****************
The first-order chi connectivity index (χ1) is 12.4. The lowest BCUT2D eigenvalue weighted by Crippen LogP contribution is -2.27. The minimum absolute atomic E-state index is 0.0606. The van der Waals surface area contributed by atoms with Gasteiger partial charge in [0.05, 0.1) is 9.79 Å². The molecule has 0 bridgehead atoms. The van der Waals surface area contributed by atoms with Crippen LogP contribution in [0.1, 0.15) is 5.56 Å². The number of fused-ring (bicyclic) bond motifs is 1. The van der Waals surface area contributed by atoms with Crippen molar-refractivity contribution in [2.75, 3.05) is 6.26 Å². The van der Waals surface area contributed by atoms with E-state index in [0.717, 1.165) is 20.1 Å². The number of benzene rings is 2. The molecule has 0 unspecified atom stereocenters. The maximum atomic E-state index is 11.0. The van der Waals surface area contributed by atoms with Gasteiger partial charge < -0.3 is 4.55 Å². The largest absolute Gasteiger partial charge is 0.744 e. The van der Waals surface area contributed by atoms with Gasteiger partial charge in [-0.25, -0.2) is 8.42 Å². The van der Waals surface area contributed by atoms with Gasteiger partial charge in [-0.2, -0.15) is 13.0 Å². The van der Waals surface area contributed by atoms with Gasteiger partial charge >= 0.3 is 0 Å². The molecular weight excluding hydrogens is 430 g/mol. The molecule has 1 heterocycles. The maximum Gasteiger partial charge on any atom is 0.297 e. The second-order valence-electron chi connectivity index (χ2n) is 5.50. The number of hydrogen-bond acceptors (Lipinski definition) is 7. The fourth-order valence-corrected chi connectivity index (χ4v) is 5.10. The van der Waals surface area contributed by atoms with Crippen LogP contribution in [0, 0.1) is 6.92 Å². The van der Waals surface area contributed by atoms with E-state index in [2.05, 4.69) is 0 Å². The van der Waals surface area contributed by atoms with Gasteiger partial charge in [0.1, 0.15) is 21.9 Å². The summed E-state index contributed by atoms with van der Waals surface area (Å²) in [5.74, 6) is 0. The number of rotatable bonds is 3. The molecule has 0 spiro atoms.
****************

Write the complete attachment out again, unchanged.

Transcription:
The first-order chi connectivity index (χ1) is 12.4. The lowest BCUT2D eigenvalue weighted by Crippen LogP contribution is -2.27. The minimum absolute atomic E-state index is 0.0606. The van der Waals surface area contributed by atoms with Gasteiger partial charge in [0.05, 0.1) is 9.79 Å². The molecule has 0 bridgehead atoms. The van der Waals surface area contributed by atoms with Crippen LogP contribution in [0.1, 0.15) is 5.56 Å². The number of fused-ring (bicyclic) bond motifs is 1. The van der Waals surface area contributed by atoms with Crippen molar-refractivity contribution in [2.75, 3.05) is 6.26 Å². The van der Waals surface area contributed by atoms with E-state index in [0.717, 1.165) is 20.1 Å². The number of benzene rings is 2. The molecule has 0 unspecified atom stereocenters. The maximum atomic E-state index is 11.0. The van der Waals surface area contributed by atoms with Gasteiger partial charge < -0.3 is 4.55 Å². The largest absolute Gasteiger partial charge is 0.744 e. The van der Waals surface area contributed by atoms with Gasteiger partial charge in [-0.25, -0.2) is 8.42 Å². The van der Waals surface area contributed by atoms with Gasteiger partial charge in [-0.2, -0.15) is 13.0 Å². The van der Waals surface area contributed by atoms with Gasteiger partial charge >= 0.3 is 0 Å². The molecular weight excluding hydrogens is 430 g/mol. The molecule has 1 heterocycles. The maximum Gasteiger partial charge on any atom is 0.297 e. The second-order valence-electron chi connectivity index (χ2n) is 5.50. The number of hydrogen-bond acceptors (Lipinski definition) is 7. The fourth-order valence-corrected chi connectivity index (χ4v) is 5.10. The van der Waals surface area contributed by atoms with Crippen LogP contribution in [0, 0.1) is 6.92 Å². The van der Waals surface area contributed by atoms with E-state index in [2.05, 4.69) is 0 Å². The van der Waals surface area contributed by atoms with Gasteiger partial charge in [0.1, 0.15) is 21.9 Å². The summed E-state index contributed by atoms with van der Waals surface area (Å²) in [5.74, 6) is 0. The number of rotatable bonds is 3. The molecule has 0 spiro atoms.